In her plea, Graswald admitted to failing to perceive that her actions would lead to the death of her then 46-year old husband Vince Viafore.

“The criminal plea did not disqualify our client from taking these funds. They still had to prove that she recklessly or intentionally committed this murder, and I think that was going to be a very high bar for them to meet,” Piscionere said.

Graswald served less than three years, out of a maximum of four, in prison before she was released in December 2017.

Throughout the hearing, her late husband’s family had been trying to block any sort of settlement and considered pursuing a wrongful death suit in civil court.

“There’s nothing worse than losing a child, and that is something you will never get over. You have to live with it every day,” Mary Ann Viafore said back in January.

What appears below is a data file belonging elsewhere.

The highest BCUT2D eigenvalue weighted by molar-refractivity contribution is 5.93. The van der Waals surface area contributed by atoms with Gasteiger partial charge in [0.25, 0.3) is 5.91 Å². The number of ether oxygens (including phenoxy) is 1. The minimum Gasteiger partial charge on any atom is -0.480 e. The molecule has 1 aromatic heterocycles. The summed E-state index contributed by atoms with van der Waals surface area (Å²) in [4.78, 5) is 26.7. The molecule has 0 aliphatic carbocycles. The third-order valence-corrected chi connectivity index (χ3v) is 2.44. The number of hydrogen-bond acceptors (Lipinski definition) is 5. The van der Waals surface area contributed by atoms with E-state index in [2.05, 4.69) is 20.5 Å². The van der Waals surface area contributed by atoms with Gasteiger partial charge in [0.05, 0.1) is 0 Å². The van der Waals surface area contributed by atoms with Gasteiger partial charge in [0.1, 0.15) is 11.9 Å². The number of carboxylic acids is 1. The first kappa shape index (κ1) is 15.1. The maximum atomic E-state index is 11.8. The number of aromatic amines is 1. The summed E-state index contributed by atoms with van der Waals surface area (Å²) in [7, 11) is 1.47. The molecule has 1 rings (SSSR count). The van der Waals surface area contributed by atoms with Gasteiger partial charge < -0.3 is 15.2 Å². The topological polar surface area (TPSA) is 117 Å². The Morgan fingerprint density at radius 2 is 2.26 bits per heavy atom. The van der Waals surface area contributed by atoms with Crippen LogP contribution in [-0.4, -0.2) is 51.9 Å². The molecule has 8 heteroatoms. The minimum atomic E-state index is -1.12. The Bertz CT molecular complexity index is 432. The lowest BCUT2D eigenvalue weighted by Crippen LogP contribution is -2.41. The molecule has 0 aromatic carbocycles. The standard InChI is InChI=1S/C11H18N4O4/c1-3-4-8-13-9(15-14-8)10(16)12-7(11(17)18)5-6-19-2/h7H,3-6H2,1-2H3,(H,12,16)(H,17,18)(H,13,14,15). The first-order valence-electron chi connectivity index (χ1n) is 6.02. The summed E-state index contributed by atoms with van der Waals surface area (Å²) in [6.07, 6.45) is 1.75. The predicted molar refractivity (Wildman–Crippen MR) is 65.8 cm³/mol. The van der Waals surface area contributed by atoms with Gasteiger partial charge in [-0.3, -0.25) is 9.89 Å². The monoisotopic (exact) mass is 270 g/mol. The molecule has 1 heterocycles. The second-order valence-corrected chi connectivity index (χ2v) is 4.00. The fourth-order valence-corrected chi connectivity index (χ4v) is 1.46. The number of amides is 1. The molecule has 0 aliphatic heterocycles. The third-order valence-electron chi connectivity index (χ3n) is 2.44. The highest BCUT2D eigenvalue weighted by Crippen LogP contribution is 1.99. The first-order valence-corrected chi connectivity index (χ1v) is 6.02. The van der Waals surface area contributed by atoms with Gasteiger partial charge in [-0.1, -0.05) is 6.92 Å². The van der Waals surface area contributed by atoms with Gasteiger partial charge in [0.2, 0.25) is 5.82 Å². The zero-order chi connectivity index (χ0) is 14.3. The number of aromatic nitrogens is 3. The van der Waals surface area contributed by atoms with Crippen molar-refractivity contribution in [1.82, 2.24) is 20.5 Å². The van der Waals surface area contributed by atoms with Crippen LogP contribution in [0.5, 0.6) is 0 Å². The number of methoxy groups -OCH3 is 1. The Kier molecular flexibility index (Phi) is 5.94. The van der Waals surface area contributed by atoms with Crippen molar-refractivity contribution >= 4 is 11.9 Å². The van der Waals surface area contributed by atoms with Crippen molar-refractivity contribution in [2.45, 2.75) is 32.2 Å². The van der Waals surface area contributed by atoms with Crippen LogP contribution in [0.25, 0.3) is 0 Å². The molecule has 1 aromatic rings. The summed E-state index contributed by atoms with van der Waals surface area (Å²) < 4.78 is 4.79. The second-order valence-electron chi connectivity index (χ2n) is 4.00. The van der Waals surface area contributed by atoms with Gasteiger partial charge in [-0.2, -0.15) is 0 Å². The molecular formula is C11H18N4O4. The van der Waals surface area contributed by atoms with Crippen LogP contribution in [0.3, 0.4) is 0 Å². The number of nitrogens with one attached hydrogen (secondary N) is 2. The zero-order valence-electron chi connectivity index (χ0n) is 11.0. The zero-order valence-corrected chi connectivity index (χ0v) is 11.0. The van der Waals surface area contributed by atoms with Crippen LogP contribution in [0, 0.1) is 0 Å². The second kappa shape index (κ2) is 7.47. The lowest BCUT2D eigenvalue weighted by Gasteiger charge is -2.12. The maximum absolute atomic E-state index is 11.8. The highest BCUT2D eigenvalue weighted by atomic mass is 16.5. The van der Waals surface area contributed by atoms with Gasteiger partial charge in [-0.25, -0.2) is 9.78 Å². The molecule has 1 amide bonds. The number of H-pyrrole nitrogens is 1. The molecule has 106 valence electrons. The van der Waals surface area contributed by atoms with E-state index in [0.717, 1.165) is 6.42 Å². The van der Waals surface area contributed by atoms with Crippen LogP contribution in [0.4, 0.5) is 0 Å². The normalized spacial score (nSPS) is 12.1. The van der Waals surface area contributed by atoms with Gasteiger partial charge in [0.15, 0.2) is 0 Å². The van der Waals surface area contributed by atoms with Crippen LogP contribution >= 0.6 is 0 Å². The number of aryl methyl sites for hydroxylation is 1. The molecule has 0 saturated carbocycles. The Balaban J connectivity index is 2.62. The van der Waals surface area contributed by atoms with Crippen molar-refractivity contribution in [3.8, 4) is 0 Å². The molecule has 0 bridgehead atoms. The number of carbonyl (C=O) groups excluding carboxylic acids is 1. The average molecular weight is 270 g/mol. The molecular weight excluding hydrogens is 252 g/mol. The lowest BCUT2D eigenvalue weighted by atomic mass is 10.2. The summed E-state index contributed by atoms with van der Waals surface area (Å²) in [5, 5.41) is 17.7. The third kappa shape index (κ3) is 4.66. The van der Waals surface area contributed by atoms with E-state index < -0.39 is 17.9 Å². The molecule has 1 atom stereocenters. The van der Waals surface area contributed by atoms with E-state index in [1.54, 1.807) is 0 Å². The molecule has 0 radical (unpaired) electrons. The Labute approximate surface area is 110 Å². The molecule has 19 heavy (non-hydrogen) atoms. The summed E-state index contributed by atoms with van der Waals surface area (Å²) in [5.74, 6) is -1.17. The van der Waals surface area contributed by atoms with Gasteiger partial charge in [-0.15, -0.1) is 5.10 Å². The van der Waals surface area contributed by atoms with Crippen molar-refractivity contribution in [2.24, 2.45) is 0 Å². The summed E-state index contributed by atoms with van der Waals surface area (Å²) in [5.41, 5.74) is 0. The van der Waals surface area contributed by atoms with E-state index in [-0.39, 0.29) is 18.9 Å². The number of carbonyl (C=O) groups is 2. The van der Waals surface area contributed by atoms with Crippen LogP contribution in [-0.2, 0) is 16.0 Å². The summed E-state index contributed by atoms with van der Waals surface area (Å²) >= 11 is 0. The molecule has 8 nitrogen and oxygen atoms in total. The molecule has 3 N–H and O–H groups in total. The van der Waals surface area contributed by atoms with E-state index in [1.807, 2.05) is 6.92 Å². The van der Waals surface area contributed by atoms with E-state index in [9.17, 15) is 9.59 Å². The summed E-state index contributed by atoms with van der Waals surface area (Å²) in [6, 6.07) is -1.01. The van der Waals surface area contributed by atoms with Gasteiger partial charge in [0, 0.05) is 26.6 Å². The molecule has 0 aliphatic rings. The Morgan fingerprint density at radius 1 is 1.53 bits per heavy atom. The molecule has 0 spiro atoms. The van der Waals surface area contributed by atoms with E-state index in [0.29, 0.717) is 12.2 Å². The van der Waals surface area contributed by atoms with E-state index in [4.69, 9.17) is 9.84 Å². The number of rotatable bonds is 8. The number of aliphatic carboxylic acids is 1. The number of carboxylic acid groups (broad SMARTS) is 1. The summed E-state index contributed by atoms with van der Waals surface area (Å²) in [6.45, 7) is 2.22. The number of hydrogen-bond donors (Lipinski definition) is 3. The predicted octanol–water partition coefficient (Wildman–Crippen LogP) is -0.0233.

But the family’s hard-line stance seemed to soften a bit in the days leading up to Monday.

“It’s time to let this family move on,” said Allan Rappleyea, the attorney for the Viafore family.

Rappleyea informed them of the settlement after a closed meeting with the judge that addressed other loose ends in the case.

The family did not respond to requests to talk about the settlement.

“This was done with the assistance of the court. We didn’t have any direct conversation with them,” Rappleyea said.

Though the final sum of the life insurance policy isn’t currently known, Viafore had named Graswald beneficiary of 45 percent of his death benefit or a little more than $491,000.

Once in the court’s possession during the lawsuit, the money will now be distributed according to the confidential settlement.

Events Leading to the Death of John McNair